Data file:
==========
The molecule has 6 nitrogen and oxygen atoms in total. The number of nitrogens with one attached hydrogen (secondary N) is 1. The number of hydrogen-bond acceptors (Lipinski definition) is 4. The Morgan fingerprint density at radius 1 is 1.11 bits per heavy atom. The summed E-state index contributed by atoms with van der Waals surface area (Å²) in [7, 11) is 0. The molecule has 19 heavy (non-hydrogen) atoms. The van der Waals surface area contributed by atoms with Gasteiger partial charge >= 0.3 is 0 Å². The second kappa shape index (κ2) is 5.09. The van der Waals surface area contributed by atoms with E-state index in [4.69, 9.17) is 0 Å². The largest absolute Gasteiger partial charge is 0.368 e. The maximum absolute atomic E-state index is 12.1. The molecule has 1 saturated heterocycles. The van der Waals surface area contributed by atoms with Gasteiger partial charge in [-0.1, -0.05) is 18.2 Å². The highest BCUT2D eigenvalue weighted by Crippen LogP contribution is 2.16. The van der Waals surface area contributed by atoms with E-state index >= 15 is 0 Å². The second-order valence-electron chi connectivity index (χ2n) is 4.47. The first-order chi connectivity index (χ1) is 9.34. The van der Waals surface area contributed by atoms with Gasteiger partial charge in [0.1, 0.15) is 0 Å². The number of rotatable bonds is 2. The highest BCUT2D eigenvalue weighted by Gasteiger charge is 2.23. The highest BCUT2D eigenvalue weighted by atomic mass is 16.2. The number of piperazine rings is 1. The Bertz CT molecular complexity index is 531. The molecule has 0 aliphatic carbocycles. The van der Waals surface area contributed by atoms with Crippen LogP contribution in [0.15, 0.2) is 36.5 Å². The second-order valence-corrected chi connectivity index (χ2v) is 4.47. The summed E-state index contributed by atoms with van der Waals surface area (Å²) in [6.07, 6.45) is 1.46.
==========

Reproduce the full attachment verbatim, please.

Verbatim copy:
The molecule has 6 nitrogen and oxygen atoms in total. The number of nitrogens with one attached hydrogen (secondary N) is 1. The number of hydrogen-bond acceptors (Lipinski definition) is 4. The Morgan fingerprint density at radius 1 is 1.11 bits per heavy atom. The summed E-state index contributed by atoms with van der Waals surface area (Å²) in [7, 11) is 0. The molecule has 19 heavy (non-hydrogen) atoms. The van der Waals surface area contributed by atoms with Gasteiger partial charge >= 0.3 is 0 Å². The second kappa shape index (κ2) is 5.09. The van der Waals surface area contributed by atoms with E-state index in [4.69, 9.17) is 0 Å². The largest absolute Gasteiger partial charge is 0.368 e. The maximum absolute atomic E-state index is 12.1. The molecule has 1 saturated heterocycles. The van der Waals surface area contributed by atoms with Gasteiger partial charge in [-0.1, -0.05) is 18.2 Å². The highest BCUT2D eigenvalue weighted by Crippen LogP contribution is 2.16. The van der Waals surface area contributed by atoms with E-state index >= 15 is 0 Å². The second-order valence-electron chi connectivity index (χ2n) is 4.47. The first-order chi connectivity index (χ1) is 9.34. The van der Waals surface area contributed by atoms with Gasteiger partial charge in [0.1, 0.15) is 0 Å². The number of rotatable bonds is 2. The highest BCUT2D eigenvalue weighted by Gasteiger charge is 2.23. The highest BCUT2D eigenvalue weighted by atomic mass is 16.2. The number of piperazine rings is 1. The Bertz CT molecular complexity index is 531. The molecule has 0 aliphatic carbocycles. The van der Waals surface area contributed by atoms with Crippen LogP contribution in [0.15, 0.2) is 36.5 Å². The second-order valence-corrected chi connectivity index (χ2v) is 4.47. The summed E-state index contributed by atoms with van der Waals surface area (Å²) in [6.07, 6.45) is 1.46.